Disparities in contraceptive use

About 1.4 million women will continue to have access to no-pay birth control in Massachusetts because of ACCESS. Despite this, black women and women below the poverty line still use contraception less than their wealthier and white peers, according to the Guttmacher Institute. To meet this need, clinics like Tapestry offer affordable, high-quality, and confidential sexual and reproductive health care and education.

Loretta Ross. Meg Bantle photo

“For black women, there’s a lot of research showing that there’s a gap between the number of women who don’t want to get pregnant (who are sexually active), and the number of women using contraception,” Ross said.

According to the Guttmacher Institute, only 83 percent of black women who are at risk of unintended pregnancy use contraception, compared to 91 percent of their Hispanic and white peers, and 90 percent of their Asian peers. As someone who studies the reproductive rights of black women in America, Ross questions whether or not this gap is due to access or other factors.

A report published in 2010 in the U.S. National Institutes of Health’s National Library of Medicine found that there are disparities in contraceptive use across different races and socioeconomic groups. It reports that, “12 percent of women earning less than 150 percent of the Federal Poverty Level (FPL) were not using contraception, compared to 9 percent of those earning more than 300 percent of the FPL.” The research identified three major factors that contribute to these disparities, including contraceptive safety concerns (that may arise from a lack of sexual education), lack of access to family planning services, and unequal treatment by health care providers based on race and ethnicity.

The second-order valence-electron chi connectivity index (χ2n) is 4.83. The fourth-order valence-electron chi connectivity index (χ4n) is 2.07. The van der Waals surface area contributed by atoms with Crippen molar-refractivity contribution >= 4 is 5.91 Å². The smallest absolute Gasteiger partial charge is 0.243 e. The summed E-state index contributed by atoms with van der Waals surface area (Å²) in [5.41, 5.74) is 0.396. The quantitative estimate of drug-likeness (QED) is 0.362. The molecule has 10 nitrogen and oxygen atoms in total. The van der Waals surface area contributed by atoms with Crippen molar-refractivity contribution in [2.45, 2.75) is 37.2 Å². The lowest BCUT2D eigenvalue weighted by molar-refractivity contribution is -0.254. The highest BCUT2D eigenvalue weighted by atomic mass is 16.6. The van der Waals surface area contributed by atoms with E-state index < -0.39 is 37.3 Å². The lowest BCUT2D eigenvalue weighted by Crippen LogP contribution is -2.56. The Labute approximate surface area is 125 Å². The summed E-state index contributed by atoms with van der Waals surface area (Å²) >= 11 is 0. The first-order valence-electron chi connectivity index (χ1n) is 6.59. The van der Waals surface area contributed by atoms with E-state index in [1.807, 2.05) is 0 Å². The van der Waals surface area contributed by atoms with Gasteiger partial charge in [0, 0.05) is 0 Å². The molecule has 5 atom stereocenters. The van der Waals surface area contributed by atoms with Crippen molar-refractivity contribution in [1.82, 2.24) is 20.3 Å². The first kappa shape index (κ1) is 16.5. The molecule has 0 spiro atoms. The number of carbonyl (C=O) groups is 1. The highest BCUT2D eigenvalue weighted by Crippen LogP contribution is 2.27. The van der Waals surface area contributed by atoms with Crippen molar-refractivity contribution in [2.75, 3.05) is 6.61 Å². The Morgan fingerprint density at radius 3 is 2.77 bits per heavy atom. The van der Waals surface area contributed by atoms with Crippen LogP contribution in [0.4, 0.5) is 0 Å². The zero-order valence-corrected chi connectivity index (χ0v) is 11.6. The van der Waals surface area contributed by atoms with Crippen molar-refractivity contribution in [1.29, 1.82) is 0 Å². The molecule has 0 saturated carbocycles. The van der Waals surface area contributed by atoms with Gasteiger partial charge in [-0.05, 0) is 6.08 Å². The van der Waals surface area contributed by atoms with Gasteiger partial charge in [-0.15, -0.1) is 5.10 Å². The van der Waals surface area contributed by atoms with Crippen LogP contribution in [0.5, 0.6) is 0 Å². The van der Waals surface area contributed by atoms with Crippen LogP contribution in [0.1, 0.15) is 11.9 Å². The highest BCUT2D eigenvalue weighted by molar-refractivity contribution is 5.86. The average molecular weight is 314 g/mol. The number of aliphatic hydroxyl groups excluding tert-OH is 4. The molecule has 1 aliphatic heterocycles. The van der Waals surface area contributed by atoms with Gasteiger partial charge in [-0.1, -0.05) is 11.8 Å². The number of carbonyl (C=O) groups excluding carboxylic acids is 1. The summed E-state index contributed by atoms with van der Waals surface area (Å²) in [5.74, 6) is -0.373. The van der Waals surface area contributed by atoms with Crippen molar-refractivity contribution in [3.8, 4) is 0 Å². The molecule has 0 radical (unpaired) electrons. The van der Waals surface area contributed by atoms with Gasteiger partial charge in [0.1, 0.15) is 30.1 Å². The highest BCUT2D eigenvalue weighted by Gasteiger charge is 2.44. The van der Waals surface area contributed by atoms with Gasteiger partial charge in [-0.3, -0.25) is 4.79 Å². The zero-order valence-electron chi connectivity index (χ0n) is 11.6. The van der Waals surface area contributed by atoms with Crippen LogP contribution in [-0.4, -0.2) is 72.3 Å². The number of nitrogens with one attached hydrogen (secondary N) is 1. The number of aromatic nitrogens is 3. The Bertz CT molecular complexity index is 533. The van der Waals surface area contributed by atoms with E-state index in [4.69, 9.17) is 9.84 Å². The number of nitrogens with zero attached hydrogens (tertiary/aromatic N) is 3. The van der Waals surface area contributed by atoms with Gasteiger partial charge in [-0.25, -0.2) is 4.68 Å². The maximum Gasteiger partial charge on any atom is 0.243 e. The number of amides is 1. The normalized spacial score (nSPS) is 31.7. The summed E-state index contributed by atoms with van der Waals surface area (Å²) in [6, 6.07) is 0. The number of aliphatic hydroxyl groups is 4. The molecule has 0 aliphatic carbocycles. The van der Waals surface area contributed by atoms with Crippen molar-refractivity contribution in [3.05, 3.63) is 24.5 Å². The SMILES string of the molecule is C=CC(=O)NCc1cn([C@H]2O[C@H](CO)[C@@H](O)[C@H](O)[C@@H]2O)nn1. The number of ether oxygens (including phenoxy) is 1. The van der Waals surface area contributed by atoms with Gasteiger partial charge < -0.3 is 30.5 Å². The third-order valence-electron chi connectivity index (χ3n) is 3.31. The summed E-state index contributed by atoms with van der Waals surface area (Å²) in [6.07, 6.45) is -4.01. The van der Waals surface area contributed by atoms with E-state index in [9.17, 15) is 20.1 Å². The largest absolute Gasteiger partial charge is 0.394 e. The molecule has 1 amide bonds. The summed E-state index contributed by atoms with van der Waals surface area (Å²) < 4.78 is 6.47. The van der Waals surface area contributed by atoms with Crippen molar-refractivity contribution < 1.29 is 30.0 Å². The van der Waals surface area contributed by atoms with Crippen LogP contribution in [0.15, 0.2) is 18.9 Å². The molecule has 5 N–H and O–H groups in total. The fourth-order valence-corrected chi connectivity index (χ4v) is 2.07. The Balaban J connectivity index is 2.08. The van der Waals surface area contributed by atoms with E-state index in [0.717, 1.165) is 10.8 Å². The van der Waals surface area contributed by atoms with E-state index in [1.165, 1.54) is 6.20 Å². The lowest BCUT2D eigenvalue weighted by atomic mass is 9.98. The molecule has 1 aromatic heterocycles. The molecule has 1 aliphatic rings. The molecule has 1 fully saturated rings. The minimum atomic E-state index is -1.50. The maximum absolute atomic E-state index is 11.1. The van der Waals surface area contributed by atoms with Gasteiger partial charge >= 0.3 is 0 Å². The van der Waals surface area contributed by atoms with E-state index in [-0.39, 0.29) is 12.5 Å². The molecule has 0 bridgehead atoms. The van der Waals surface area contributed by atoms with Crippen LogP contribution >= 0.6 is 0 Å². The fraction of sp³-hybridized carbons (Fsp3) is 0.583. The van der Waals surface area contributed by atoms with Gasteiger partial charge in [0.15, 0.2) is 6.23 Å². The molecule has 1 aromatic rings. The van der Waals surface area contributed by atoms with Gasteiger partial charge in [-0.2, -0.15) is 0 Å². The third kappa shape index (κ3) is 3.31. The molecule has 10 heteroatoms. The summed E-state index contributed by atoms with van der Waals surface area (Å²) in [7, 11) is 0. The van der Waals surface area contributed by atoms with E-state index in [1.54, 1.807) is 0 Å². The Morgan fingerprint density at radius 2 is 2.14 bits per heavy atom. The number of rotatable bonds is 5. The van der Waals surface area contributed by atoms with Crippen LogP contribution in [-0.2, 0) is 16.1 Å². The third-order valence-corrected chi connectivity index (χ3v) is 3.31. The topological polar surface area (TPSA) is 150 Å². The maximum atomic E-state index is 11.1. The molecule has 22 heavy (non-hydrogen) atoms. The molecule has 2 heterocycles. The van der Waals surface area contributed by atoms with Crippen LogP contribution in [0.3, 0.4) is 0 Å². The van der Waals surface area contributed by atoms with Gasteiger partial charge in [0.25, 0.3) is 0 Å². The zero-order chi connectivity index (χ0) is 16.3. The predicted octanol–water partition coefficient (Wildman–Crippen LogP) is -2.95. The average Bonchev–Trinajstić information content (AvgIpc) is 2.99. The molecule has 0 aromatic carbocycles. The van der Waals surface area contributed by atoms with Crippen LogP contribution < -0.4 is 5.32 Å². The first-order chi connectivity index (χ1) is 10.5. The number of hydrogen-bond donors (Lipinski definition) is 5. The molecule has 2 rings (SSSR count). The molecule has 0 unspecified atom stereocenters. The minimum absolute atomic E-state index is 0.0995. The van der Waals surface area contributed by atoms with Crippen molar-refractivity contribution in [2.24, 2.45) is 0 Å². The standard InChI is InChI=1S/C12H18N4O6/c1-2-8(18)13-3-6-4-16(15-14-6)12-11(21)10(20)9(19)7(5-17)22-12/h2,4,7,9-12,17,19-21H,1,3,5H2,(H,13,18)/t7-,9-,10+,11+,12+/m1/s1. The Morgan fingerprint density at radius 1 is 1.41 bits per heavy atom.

Tapestry CEO Cheryl Zoll and Amy Britt, director of communications. Meg Bantle photo

Tapestry has offices in Springfield, Holyoke, Northampton, North Adams, Greenfield, and Pittsfield that provide sexual and reproductive healthcare on a sliding scale. Tapestry reports that teens pregnancy rates dropped 54 percent in Berkshire County between 2009 and 2014, in part due to their outreach and birth control access while partnered with Berkshire United Way.

Bre Durant, 30, of Easthampton is a mother and student who has used different forms of contraceptives both before and after the birth of her son. As someone who grew up in the Pioneer Valley, Durant was familiar with the services offered by Tapestry. Durant said that the cost of birth control and the confidentiality and ease of Tapestry’s services were all factors in her decision to go there.

“I did not have insurance when I started going,” Durant said. “I was a teenager and that’s where people I knew went.”

“Regardless of what you’re able to pay, you can come to Tapestry and we’re going to meet your need,” said Cheryl Zoll, CEO of Tapestry. “The importance of the ACA and now the ACCESS bill is that it preserves choice in its truest sense, because decisions can be made based on what a woman needs and not what she can afford.”

Contraception trends over time

Linda Daniels, 65, of South Hadley first used birth control in college in Connecticut when it first became available through Planned Parenthood.

When asked about how access to contraception made her feel, Daniels replied simply: “Safe, happy, free.”

Daniels said that when she first went on the pill as a freshman in college, it felt very, “underground.”

“The information about where to go and how to get it came mouth to mouth,” Daniels said.

The history of birth control in America has deep ties to Massachusetts. In the 1950’s, founder of Planned Parenthood Margaret Sanger connected her wealthy friend and fellow feminist Katharine Dexter McCormick to research that was happening on an early version of an oral contraceptive at the Worcester Foundation for Experimental Biology. The pill was approved as an oral contraceptive by the Food and Drug Administration in 1960. Later in 1967, a Boston University professor named William Baird was arrested for handing out condoms and contraceptive foam at a lecture, eventually leading the the 1972 Supreme Court case Eisenstadt v. Baird that legalized birth control for all American citizens, regardless of marital status.